Putting their carers at the heart of their ethos, Sahan Cares has been holding “Therapy Thursdays” to keep them empowered as they transcend fear, giving others the best care amidst Covid-19.
“Ever since I started doing the weekly wellbeing workshops, I was able to discover more about myself, who I am, what triggers me, and how I can overcome my daily challenges. I understood how the trauma I had in the past was the reason behind my anxiety. Now I feel more confident about expressing my feeling without being judged by my community”.
UL is one of the many BAME women carers at Sahan Cares who are deeply impacted by the two-hour person-centric and culturally sensitive workshop delivered by a licensed Psychotherapist every Thursday. This mental health support program is delivered in their own language to ensure that they receive the safe space they need in case they are struggling with:
- Grief and bereavement due to the death of a loved one during the pandemic
- Caring for service users who have mental health issues and other special needs
- Fear and anxiety while navigating between personal life and work life during a time of upheaval
High rates of mental illness among BAME carers come from a variety of sources. For instance, former refugees who experienced traumatic journeys to get to the UK, living in crowded homes, grief from close relatives’ deaths and a sudden loss of support. In addition, there is also a high prevalence of hypertension, diabetes, obesity and respiratory disease and obesity- risk factors for susceptibility to Covid-19.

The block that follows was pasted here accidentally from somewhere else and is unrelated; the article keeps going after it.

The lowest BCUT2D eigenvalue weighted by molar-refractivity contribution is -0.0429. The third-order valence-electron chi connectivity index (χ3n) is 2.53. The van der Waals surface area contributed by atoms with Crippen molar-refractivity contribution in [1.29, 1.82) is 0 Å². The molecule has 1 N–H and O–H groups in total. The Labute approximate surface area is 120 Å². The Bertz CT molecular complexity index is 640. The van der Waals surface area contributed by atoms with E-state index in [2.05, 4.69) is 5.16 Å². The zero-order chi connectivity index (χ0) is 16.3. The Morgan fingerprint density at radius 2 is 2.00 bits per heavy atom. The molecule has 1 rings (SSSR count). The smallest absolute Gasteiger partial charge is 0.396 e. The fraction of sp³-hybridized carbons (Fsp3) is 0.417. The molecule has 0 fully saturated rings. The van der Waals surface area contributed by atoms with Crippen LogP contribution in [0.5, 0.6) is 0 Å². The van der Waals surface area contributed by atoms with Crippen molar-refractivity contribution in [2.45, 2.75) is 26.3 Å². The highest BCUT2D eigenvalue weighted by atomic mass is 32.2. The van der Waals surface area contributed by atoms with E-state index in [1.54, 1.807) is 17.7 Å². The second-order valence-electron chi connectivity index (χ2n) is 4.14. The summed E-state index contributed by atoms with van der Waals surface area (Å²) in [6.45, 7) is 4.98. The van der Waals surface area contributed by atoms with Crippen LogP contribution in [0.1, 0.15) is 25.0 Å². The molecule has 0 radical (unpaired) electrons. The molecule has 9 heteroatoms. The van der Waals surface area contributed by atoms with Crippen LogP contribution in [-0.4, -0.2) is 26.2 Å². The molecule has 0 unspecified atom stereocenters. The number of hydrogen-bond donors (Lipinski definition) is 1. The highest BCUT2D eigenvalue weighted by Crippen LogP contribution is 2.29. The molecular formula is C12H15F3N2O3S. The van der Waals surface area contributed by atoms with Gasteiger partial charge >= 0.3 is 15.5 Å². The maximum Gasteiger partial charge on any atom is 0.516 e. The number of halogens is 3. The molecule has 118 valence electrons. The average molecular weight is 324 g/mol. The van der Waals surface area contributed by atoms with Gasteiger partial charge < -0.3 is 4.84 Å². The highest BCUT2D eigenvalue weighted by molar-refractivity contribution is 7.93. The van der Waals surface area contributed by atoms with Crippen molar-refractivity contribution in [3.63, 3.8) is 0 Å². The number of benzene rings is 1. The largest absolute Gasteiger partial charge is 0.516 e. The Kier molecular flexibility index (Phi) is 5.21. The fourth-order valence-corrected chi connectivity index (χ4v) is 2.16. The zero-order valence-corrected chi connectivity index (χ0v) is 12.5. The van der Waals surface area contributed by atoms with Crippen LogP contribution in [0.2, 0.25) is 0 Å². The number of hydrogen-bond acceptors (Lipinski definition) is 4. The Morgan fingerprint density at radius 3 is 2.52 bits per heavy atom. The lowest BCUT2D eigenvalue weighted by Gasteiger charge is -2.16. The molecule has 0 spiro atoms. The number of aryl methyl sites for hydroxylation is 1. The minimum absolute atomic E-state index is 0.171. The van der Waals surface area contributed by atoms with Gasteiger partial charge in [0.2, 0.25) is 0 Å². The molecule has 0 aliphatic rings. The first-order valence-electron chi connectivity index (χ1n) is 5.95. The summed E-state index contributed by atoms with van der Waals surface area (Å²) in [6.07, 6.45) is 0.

True to their mission and vision as a social enterprise, Sahan Cares has designed this compassionate response to continuously empower their carers to freely talk about their mental health concerns and receive the support they need and deserve while providing quality care service that they are proud of.
Therapy Thursday also tackles the vaccination disinformation spread on social media. The psychotherapist encourages the carers to openly discuss their fears and anxieties around getting vaccinated during their group sessions. This is done, so they feel free to express themselves without judgement and fear of social retribution. Through this, they are able to immerse in the full experience of dealing with their vulnerability without feeling excluded. Some carers have offered to get vaccinated realising its value and necessity. Though others have hesitation about getting it, they commend the open, honest, and non-judgmental discussions and were encouraged to join in more sessions to seek further information from their health practitioner. For the carers, especially for black and ethnic minority women, being listened to is transformational.
SL’s testimonial reflects the sustainable effects of Therapy Thursday, “I have now encouraged my friends and family to speak up about how they feel and have created a wellbeing hour with my own family where I teach my kids the importance of expressing their feelings once every week. I don’t want them to ever go through what I did. It has also made me understand my family more and I am grateful for that.”
Indeed, Sahan Cares champions diversity and inclusion by treating every carer as family.
Sahan Cares is an award winning family run social enterprise that offers domiciliary and personal care and support services to the elderly and disabled: www.sahancares.uk